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I'm using a Sequence to generate an id for me, but I use that sequence from my Java application. So say for example my last Id is 200.

If I add an entry with .sql by by using 201 as an id instead of doing seq.nextval. What would happen when my java application calls seq.nextval? Is sequence smart enough to check the max available number or it will just return 201?

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up vote 3 down vote accepted

It will just return 201, as the sequence has no idea what the numbers are used for.

Note: It may return, say, 220 if you have specified that the sequence has to cache values for some session (see the Oracle manual about CREATE SEQUENCE for more details)

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Sequences just provide a way to "select" numbers that auto increment.

You will get 201 because they don't check anything, they just store the last value retrieved and when you query it again, it will return the next value in the sequence.

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It will return 201.

You could also use nextval from JDBC, and then use that value to do the insert:

Statement st = conn.createStatement();
ResultSet rs = st.executeQuery("select seq.nextval from dual");;
int yourId = rs.getInt(1);

// then use yourId to do the insert

This way you can insert using a number, and also keep the sequence the way it should be.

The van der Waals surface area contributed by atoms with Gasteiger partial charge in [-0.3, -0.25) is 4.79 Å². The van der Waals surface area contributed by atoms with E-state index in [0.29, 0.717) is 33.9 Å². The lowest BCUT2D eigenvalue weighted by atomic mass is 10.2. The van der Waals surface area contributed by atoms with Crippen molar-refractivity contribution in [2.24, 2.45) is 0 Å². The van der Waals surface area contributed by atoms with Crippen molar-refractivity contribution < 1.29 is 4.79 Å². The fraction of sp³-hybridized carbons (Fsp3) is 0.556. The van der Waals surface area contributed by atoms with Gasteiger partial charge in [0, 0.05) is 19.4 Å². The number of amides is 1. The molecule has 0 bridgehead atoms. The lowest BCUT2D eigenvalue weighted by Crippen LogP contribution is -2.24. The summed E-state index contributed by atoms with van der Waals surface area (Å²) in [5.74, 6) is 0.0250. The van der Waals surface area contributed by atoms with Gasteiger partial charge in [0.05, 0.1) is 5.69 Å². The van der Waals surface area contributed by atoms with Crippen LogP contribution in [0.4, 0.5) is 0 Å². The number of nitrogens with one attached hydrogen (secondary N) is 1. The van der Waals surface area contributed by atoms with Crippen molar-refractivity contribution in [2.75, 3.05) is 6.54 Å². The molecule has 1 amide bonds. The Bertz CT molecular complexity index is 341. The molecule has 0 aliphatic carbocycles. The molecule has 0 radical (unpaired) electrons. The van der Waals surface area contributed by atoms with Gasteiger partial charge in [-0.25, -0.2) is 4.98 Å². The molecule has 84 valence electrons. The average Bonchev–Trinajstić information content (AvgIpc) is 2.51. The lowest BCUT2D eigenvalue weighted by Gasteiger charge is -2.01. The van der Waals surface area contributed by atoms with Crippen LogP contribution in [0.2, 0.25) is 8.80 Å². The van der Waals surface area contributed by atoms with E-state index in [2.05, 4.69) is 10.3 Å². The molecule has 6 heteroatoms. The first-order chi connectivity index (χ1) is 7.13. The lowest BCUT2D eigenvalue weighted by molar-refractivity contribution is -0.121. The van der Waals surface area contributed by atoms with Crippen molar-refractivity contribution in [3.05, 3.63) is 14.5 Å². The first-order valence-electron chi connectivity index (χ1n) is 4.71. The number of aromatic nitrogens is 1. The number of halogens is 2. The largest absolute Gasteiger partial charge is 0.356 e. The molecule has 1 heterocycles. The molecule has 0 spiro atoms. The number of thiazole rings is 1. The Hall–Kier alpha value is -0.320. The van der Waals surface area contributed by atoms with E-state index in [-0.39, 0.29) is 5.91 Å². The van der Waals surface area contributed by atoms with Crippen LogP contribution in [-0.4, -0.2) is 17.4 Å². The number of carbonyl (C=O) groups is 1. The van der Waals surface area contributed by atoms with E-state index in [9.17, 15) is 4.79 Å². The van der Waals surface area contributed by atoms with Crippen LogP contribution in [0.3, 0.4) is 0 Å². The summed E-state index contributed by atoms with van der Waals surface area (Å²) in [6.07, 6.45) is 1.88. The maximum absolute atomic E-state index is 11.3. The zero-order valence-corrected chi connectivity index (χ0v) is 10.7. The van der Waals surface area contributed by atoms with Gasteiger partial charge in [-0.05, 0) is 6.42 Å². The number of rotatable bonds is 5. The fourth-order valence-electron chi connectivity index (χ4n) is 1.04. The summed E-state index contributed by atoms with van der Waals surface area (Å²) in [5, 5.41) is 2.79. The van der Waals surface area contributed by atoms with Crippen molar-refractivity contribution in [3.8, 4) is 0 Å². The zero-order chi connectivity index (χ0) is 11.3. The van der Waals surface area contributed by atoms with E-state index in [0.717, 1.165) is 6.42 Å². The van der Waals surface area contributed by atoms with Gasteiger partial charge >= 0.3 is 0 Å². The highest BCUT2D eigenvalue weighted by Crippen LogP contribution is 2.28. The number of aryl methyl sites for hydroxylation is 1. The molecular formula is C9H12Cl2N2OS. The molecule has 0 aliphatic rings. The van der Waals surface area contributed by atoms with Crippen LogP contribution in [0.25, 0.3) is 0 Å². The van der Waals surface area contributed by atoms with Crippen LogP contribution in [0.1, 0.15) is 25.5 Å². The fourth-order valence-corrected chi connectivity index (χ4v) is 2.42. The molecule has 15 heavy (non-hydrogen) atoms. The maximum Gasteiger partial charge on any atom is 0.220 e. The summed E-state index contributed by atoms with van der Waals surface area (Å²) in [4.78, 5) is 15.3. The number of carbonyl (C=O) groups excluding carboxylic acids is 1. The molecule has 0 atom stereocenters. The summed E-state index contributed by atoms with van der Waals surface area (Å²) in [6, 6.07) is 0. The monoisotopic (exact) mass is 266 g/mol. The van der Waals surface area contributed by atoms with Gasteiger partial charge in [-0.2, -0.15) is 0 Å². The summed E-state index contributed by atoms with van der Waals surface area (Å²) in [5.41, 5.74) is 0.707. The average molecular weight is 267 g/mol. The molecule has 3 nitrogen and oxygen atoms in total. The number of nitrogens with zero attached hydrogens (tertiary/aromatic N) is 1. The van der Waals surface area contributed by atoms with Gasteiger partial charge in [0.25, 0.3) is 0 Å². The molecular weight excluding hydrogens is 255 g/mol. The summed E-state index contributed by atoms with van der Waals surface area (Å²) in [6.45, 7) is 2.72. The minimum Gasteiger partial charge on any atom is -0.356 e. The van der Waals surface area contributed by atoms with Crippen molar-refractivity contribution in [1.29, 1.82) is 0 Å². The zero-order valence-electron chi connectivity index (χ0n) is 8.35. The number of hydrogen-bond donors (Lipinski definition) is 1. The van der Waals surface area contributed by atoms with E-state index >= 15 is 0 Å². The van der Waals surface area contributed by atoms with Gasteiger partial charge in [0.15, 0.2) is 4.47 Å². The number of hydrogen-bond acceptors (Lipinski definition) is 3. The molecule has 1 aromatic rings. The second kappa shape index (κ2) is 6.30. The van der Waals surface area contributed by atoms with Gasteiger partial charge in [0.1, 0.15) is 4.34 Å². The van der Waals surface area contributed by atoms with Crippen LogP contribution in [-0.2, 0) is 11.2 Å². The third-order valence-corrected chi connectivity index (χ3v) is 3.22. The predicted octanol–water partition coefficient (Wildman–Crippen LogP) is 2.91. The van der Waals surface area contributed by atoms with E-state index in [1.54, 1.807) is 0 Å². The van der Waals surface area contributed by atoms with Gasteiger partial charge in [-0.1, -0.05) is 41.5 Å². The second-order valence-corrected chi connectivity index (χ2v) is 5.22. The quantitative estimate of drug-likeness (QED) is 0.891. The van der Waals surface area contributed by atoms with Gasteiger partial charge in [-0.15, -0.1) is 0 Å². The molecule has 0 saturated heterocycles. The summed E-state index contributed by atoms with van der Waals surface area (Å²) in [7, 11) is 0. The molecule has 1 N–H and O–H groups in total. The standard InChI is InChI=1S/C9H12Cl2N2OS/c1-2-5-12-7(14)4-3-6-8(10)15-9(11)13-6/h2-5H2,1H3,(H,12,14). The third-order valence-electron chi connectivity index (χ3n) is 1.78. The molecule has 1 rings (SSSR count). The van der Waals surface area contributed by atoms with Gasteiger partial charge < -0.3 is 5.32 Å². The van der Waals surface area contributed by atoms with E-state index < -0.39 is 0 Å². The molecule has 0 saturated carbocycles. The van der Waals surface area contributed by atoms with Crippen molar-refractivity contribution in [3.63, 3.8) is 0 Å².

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What nextval returns on the next call from your Java app depends on a number of factors:

  1. If you run in a clustered environment, which node you next speak to. Each node will preallocate a pool of sequence values;
  2. Whether or not the node you're talking to has been restarted. If this happens the pool of sequence values will tend to be "lost" (meaning skipped);
  3. The step value of the sequence; and
  4. Whether are transactions have called nextval on the sequence.

Sequences are loosely ordered, not absolutely ordered.

But Oracle has no idea what you do with sequence values so if you insert a 201 into the database, the sequence will happily return 201 completely oblivious to the inserted value as the two are basically unrelated.

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It is never a good idea to mix sequence-generated values with manual inserts because then everything gets mixed up.

Not sure if it helps in your situation, but remember that you can ask for the current value of the sequence (with seq.currval or similar) so that you can check if already exists in the table due to a manual insert and, if necessary, ask for another nextval

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Remember though that CURRVAL will raise an error unless you first call NEXTVAL. – Jeffrey Kemp May 25 '09 at 2:43

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